Counteract negative thoughts. When you get into a negative space, your mind tends to run wildly, linking one negative thought with another one and compounding the negativity. In order to help your mind link different, more positive thoughts together, practice the following training exercise:
Take about 30 minutes to listen to your inner thoughts. As your mind wanders, you may begin to hear some negative inner talk, such as “I am a terrible person. I forgot my mother’s birthday.” Immediately counter that talk with, “That thought doesn’t serve me. Goodbye thought!” Tell yourself a more positive thought, layered with compassion, to reassure yourself of your value and worth. I have a lot on my plate right now. I’ll make a list so I can keep track of details.”
Method 3 Giving Yourself Some Space
Start the day off right. Having a positive morning routine can help set the tone for the entire day. Wake up to your alarm 15 minutes earlier than usual. Spend a few minutes in bed, take some deep breaths, and assure yourself that today will be a good day. Tell yourself that this is a chance for a fresh start, which will help you center yourself for the rest of the day.
Take time in your day for yourself. Finding pockets of time during the day to help you let go of problems, consider remedies or solutions, or treating yourself will help you maintain a Zen attitude.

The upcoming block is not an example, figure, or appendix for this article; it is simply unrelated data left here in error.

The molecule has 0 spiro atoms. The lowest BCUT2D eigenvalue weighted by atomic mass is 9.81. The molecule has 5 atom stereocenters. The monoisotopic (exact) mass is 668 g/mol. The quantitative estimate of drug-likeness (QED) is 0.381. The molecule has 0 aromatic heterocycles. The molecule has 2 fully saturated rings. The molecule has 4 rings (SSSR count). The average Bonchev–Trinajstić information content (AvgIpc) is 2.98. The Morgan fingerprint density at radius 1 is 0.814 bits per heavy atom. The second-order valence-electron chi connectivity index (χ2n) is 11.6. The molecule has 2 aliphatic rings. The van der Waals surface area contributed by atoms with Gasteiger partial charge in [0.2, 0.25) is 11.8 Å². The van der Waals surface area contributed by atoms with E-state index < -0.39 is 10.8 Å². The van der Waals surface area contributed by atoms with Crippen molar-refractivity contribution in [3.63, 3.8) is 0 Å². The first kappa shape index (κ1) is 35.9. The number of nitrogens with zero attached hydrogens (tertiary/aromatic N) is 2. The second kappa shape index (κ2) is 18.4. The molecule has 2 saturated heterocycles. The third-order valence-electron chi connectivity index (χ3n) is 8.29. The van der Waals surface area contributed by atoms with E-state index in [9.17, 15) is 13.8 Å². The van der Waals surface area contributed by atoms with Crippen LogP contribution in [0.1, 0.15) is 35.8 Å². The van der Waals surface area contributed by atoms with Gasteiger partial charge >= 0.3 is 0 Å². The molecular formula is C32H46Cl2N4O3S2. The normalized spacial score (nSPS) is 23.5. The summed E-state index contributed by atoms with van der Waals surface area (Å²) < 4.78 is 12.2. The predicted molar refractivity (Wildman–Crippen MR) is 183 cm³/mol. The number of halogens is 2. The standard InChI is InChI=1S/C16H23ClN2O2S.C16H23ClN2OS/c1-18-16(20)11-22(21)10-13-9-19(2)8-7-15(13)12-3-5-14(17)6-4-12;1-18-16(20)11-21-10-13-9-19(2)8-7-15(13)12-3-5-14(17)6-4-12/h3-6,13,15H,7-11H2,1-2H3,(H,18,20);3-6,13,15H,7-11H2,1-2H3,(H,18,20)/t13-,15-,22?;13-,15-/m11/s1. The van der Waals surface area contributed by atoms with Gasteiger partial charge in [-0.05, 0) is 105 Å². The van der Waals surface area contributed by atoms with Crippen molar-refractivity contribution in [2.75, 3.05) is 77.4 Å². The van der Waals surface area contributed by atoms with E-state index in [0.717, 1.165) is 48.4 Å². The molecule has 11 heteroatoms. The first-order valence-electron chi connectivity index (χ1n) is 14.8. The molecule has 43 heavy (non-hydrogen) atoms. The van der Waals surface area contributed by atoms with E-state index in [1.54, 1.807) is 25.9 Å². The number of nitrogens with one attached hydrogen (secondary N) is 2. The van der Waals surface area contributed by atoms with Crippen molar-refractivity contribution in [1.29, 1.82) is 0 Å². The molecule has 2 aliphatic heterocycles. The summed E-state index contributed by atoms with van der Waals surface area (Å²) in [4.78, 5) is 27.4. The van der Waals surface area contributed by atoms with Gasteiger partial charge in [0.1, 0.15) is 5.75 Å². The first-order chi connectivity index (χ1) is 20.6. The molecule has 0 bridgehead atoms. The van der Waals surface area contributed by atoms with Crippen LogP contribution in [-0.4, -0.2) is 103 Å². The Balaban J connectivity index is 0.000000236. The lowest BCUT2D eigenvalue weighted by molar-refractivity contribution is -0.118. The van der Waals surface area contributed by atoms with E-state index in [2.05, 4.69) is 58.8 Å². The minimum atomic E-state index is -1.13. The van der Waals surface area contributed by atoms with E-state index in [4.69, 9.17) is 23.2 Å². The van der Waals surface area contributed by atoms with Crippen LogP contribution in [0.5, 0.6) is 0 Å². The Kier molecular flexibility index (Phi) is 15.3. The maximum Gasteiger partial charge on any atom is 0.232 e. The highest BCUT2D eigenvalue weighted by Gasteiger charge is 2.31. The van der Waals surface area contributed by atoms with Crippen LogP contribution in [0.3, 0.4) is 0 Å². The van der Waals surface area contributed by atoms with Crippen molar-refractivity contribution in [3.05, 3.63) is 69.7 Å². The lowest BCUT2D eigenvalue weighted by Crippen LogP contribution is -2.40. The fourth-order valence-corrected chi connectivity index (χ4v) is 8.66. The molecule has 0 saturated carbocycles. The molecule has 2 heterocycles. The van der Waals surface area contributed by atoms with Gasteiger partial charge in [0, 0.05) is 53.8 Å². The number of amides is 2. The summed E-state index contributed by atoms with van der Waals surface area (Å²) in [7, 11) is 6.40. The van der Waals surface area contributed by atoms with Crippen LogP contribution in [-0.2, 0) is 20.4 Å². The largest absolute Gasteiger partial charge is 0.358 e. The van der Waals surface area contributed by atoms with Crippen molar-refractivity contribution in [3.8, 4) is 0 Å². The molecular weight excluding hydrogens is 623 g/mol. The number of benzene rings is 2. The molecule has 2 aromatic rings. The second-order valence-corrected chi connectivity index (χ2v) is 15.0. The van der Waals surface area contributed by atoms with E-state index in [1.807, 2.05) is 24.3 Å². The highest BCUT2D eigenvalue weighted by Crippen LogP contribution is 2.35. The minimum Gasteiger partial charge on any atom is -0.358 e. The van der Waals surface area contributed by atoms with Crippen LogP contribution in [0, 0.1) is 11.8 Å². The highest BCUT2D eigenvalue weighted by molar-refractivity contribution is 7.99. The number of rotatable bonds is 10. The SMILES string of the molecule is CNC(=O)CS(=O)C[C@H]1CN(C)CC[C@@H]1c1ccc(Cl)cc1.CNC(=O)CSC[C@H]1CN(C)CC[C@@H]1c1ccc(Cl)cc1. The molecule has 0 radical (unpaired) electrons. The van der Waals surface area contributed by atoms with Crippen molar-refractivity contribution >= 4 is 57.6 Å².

Slow down your activities. Constantly rushing around will add to your stress and make it harder to maintain calm. Take time to enjoy activities like cooking, walking or writing. This will also help you feel more in control over things in your life.
Meditate daily. Meditating will give your mind some much needed space to process everyday stresses. Choose the same time of day in order to get yourself into a routine. This is often best at the beginning of the day, when you are preparing for the day. Meditating doesn’t need to take very long, so adjust the time to what works for you. Start with a minimum of 5 minutes and work up to 10 minutes, then 25 minutes.
Take a minimum of 5 minutes to sit quietly and comfortably. Focus on your breathing, drawing in full, deep breaths through your nose and into your lungs and stomach. Breathe out slowly and deliberately. Count to 4 on the inhale, and count to 4 on the exhale.
Keep your eyes open with a soft focus. You can close your eyes if this feels more comfortable to you.
As your mind begins to wander, bring it back to focus on your breathing and to resume counting the breaths.
Get lots of rest. Sleep is a naturally healing technique that will help you remain calm and ready to tackle the day. Plan to go to bed at a regular bedtime every night and aim to get at least 7-8 hours of sleep.
Unplug your tech devices. Turning off distractions such as your phone or computer will go a long way to uncluttering your mind. Social media and email encourage you to respond to people’s needs and requests instantly and constantly. Taking time away from your electronic devices will help you clear your mind.